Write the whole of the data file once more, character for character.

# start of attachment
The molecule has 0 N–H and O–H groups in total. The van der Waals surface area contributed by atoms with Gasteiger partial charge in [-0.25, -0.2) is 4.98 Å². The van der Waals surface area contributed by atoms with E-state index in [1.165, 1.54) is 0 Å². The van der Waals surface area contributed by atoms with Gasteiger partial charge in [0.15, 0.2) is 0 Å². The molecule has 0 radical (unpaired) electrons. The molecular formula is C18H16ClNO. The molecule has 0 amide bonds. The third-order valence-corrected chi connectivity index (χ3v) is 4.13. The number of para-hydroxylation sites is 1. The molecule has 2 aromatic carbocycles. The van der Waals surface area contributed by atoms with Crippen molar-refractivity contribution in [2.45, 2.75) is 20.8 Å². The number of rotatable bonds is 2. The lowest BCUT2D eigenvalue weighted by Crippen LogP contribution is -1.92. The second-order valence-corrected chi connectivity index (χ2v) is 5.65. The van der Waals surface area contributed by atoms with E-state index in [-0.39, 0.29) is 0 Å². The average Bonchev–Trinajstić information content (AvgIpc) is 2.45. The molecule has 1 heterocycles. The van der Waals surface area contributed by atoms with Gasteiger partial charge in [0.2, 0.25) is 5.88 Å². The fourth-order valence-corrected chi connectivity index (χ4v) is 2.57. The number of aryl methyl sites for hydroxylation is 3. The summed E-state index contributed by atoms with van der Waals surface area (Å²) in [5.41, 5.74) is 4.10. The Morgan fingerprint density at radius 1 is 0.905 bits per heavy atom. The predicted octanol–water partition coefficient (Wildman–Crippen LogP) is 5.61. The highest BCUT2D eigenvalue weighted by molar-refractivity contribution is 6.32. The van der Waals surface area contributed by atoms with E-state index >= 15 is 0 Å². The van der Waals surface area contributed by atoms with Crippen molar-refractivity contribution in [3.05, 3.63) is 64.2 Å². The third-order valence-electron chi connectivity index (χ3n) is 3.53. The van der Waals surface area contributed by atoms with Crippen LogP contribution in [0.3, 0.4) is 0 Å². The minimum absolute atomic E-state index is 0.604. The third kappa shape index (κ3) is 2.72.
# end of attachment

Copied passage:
The molecule has 0 N–H and O–H groups in total. The van der Waals surface area contributed by atoms with Gasteiger partial charge in [-0.25, -0.2) is 4.98 Å². The van der Waals surface area contributed by atoms with E-state index in [1.165, 1.54) is 0 Å². The van der Waals surface area contributed by atoms with Gasteiger partial charge in [0.15, 0.2) is 0 Å². The molecule has 0 radical (unpaired) electrons. The molecular formula is C18H16ClNO. The molecule has 0 amide bonds. The third-order valence-corrected chi connectivity index (χ3v) is 4.13. The number of para-hydroxylation sites is 1. The molecule has 2 aromatic carbocycles. The van der Waals surface area contributed by atoms with Crippen molar-refractivity contribution in [2.45, 2.75) is 20.8 Å². The number of rotatable bonds is 2. The lowest BCUT2D eigenvalue weighted by Crippen LogP contribution is -1.92. The second-order valence-corrected chi connectivity index (χ2v) is 5.65. The van der Waals surface area contributed by atoms with E-state index in [-0.39, 0.29) is 0 Å². The average Bonchev–Trinajstić information content (AvgIpc) is 2.45. The molecule has 1 heterocycles. The van der Waals surface area contributed by atoms with Gasteiger partial charge in [0.2, 0.25) is 5.88 Å². The fourth-order valence-corrected chi connectivity index (χ4v) is 2.57. The number of aryl methyl sites for hydroxylation is 3. The summed E-state index contributed by atoms with van der Waals surface area (Å²) in [5.41, 5.74) is 4.10. The Morgan fingerprint density at radius 1 is 0.905 bits per heavy atom. The predicted octanol–water partition coefficient (Wildman–Crippen LogP) is 5.61. The highest BCUT2D eigenvalue weighted by molar-refractivity contribution is 6.32. The van der Waals surface area contributed by atoms with E-state index >= 15 is 0 Å². The van der Waals surface area contributed by atoms with Crippen molar-refractivity contribution in [3.05, 3.63) is 64.2 Å². The third-order valence-electron chi connectivity index (χ3n) is 3.53. The van der Waals surface area contributed by atoms with Crippen LogP contribution in [0.3, 0.4) is 0 Å². The minimum absolute atomic E-state index is 0.604. The third kappa shape index (κ3) is 2.72.